with Stewart. "He's totally receptive," says Gilbride. "He's
like, What do you want me to do? I just want to get better,
In Pittsburgh's preseason opener last Friday, a 30-23 win over
the Bears, Stewart played just the first quarter and didn't miss
a throw, completing 5 of 5 for 76 yards and one touchdown. He
wasn't quite perfect, though. "He did everything right except
for a naked bootleg," says Gilbride. "He got sloppy on his
reads. But that's my job--I've to get him to stay disciplined."
Stewart spent the last three quarters on the sideline, baseball
cap on backward, rain jacket pulled up against a nasty
thunderstorm, smiling and chatting with Gilbride.
Just after midnight last Saturday, Stewart popped his head into
the coaches' office to congratulate his offensive coordinator
for putting together the winning game plan for the first
preseason game, leaving Gilbride with a smile wider than the
Monongahela. "Can you believe this kid?" said Gilbride, nodding
toward the door as Stewart skipped down the hallway. "That's why
I jumped at this job. I had other opportunities, but I like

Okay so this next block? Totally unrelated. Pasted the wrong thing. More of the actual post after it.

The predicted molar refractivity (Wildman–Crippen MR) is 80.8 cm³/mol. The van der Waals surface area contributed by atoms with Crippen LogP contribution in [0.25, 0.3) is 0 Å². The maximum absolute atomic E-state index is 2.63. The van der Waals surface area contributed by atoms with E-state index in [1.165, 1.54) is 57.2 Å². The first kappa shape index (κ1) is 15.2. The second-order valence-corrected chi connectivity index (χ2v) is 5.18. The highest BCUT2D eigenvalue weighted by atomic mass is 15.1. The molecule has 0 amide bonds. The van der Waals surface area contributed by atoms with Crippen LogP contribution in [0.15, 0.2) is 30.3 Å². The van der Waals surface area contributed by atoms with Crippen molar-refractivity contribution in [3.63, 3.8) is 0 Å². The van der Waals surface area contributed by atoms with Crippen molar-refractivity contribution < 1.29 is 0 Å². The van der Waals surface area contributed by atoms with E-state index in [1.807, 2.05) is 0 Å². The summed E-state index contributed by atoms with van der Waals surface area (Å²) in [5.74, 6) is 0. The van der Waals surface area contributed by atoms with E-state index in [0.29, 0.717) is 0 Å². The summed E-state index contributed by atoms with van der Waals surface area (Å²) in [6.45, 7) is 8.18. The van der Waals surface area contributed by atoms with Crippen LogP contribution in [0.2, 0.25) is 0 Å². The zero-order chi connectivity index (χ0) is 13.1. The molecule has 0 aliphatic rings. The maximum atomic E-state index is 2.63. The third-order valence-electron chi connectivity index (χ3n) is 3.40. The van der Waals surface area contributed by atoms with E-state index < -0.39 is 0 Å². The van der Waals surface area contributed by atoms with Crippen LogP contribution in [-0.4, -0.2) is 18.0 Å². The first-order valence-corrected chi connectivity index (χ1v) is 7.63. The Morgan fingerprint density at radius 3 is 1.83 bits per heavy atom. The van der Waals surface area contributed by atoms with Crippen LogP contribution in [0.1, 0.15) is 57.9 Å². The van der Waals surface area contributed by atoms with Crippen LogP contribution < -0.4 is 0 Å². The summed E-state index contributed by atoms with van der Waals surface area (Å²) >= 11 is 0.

teaching quarterbacks--and this kid wants to learn."
After looking at videotape from last year, Gilbride concluded
that Stewart's problems were mostly in his head. "I saw a guy
who was unsure of himself and had lost a lot of his swagger,"
says the coach. "If anything, he was more talented than I
thought he was." Stewart was a Pro Bowl alternate in '97, when
he threw for 3,020 yards and 21 touchdowns. "He's got a cannon
for an arm," Gilbride says. "He's a very accurate passer. He can
run. I think maybe because things came so easily to him, he's
never had to commit to the mental preparation that it takes to
be an elite quarterback. I think he's beginning to understand
the level of commitment it takes in this league."
The Steelers' commitment to Stewart didn't end with the
recruitment of Gilbride. On April 17 Pittsburgh grabbed
Louisiana Tech wide receiver Troy Edwards with the 13th pick in
the draft, the earliest the Steelers had taken a wideout since
1971. Five days later, while Pittsburgh talk-show callers
continued to debate Stewart's ability to lead the team, the
Steelers' front office left no doubt where it stood on the
subject, signing Stewart to a five-year, $27 million extension